Government has ruled out another debt cancellation for residents in all local authorities, arguing councils lost more than half a billion dollars following the 2013 debt write off.
The 2013 decision, Government said, crippled most councils and measures were being considered to help the affected local authorities.
In 2013, Government ordered all 92 rural and urban councils to write-off debts owed by residents since February 2009 to June of that year.
This followed complaints by residents’ associations over arrears caused by unjustified increases in rates and bills by the MDC-T-led councils, especially in urban areas.
Addressing delegates at the ongoing Local Government Investment Conference (LOGIC) underway in Harare on Monday, Finance and Economic Development Minister Patrick Chinamasa said Government was seeking practical ways to assist the affected local authorities.
He urged the local authorities to install pre-paid water meters to help boost revenue collection and to do away with unsustainable employment costs.
“The Ministry of Local Government, Public Works and National Housing has already submitted to us as Treasury a list of local authorities who incurred losses due to the cancellation of outstanding bills, said Minister Chinamasa. Let me say that this will never happen again.
“Can you believe it, the amount of losses that you (local authorities) incurred through that cancellation is half a billion. Where are we going to get that money? It puts a big hole into your finances, that we acknowledge. The matter is currently under consideration and we remain positive that we find practical ways to assist the affected local authorities.”
Minister Chinamasa said councils should address unsustainable cost structures, as there were situations in which councils’ revenue was less than expenditure.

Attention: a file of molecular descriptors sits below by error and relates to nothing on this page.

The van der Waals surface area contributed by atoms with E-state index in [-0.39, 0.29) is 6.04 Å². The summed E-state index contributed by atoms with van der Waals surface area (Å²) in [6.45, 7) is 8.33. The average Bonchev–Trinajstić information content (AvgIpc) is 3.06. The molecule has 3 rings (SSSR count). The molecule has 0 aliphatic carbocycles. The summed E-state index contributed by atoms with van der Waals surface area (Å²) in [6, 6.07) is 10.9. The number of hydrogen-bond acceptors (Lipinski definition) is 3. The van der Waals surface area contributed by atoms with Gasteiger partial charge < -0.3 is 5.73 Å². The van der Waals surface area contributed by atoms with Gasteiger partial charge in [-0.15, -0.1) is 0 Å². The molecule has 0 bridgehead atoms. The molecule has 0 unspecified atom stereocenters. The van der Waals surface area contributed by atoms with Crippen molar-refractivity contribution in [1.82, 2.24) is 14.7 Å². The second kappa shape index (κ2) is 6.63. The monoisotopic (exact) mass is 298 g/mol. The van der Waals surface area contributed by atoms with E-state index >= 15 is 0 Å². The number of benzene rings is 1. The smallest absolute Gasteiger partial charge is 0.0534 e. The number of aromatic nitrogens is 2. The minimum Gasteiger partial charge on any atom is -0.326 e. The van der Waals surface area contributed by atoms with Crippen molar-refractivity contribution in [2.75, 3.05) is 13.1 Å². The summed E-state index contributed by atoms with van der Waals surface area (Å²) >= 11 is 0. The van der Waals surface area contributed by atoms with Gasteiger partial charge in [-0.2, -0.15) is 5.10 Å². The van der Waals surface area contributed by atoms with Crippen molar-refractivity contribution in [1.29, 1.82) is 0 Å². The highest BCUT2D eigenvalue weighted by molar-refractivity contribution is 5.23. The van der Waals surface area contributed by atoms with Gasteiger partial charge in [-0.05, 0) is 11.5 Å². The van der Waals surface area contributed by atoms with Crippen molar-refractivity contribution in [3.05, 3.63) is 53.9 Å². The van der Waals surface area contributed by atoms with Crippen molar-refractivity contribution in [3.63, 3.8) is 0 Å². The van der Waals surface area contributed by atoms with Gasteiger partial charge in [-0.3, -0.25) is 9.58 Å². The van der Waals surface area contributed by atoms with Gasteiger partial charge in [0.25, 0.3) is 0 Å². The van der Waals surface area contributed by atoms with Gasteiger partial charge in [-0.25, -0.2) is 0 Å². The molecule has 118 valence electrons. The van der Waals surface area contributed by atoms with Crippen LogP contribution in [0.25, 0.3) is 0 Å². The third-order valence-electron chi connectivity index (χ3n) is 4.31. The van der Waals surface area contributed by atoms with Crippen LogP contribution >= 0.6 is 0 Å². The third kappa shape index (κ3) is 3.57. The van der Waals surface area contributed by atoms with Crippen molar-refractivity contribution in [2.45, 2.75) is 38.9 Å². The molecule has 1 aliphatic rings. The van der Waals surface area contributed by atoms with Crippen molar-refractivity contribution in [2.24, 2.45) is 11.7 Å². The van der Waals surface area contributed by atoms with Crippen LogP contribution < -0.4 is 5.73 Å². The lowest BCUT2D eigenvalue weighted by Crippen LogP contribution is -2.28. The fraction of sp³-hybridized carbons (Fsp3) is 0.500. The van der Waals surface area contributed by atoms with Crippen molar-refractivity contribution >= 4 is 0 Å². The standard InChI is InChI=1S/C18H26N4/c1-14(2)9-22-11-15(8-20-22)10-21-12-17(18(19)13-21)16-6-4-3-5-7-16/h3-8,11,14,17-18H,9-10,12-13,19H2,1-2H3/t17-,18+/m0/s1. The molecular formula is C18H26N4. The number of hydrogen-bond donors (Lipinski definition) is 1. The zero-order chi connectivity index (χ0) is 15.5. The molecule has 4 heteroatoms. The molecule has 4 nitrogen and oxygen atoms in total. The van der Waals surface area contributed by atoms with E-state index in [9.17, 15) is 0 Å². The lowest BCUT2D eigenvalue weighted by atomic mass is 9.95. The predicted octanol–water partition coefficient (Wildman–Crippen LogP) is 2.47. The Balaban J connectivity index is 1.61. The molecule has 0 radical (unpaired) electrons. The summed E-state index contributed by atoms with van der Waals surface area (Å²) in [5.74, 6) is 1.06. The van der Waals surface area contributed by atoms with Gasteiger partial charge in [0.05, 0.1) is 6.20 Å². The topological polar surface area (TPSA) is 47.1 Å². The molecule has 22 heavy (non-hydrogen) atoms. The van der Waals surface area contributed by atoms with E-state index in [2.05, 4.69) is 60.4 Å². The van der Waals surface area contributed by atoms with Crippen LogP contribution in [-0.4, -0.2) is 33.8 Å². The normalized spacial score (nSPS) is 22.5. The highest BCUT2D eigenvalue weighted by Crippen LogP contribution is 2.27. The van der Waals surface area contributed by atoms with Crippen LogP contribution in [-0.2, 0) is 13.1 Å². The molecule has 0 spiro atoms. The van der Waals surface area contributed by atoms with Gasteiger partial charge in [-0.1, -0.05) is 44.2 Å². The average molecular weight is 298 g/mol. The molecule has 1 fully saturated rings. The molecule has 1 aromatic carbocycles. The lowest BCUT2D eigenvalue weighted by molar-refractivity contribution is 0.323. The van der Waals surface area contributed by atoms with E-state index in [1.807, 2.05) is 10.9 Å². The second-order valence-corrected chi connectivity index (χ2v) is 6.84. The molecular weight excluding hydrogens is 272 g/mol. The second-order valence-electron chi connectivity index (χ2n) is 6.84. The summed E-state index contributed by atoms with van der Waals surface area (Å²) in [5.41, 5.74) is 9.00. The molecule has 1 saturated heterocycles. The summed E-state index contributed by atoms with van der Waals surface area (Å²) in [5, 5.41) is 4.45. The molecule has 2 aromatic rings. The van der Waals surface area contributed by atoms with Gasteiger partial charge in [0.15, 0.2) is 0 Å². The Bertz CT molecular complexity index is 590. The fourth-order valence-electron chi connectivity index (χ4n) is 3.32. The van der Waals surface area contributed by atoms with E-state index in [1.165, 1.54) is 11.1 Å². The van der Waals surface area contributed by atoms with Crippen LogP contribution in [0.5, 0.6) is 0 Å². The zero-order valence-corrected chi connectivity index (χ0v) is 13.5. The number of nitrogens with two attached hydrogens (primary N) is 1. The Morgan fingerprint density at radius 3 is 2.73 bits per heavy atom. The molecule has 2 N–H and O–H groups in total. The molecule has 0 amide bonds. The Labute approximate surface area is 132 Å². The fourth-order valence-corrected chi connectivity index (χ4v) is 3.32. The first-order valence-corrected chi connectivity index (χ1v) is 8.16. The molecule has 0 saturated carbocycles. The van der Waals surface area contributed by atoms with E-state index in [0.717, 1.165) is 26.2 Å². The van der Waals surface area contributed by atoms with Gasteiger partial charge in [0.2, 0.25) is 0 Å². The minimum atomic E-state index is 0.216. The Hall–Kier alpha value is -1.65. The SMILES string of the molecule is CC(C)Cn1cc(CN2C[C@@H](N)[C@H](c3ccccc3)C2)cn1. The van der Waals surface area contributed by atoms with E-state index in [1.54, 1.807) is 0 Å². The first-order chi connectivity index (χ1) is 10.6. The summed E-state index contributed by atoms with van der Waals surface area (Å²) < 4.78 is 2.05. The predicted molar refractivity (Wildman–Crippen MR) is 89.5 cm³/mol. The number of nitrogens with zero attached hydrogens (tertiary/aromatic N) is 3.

He urged local authorities to comply with the 70:30 percent threshold for service delivery against employment costs.
“You find a chief executive officer awarding himself and staff even higher wages, awarding councillors higher allowances, where do you expect that revenue to come from when you are not balancing the books?” asked Minister Chinamasa.
He said local authorities had limited capacity to collect revenue efficiently, saying there was no country which could give free water to everybody sustainably, without any payment to meet the cost of treating and distributing that water.
Minister Chinamasa said Government had instructed Zesa Holdings to have pre-paid meters to help revenue collection and councils should follow suit.
“I am happy that some two weeks ago, councillors from my constituency, Rusape Town Council, told me they were going to Plumtree,” he said.
“They did not brief me on why they went to Plumtree, but when I met the mayor and town clerk for Plumtree I understood what it was about.
Plumtree has installed pre-paid water meters and our councillors were going to see a good example of how revenue can be collected efficiently.
“Plumtree should be smaller than Rusape, but it is leading by the example we want all local authorities to follow. Local authorities should be able to meet the basic needs that we hold dear to our hearts. I consider it unethical for local authorities to deprive people of basic needs.” The Chronicle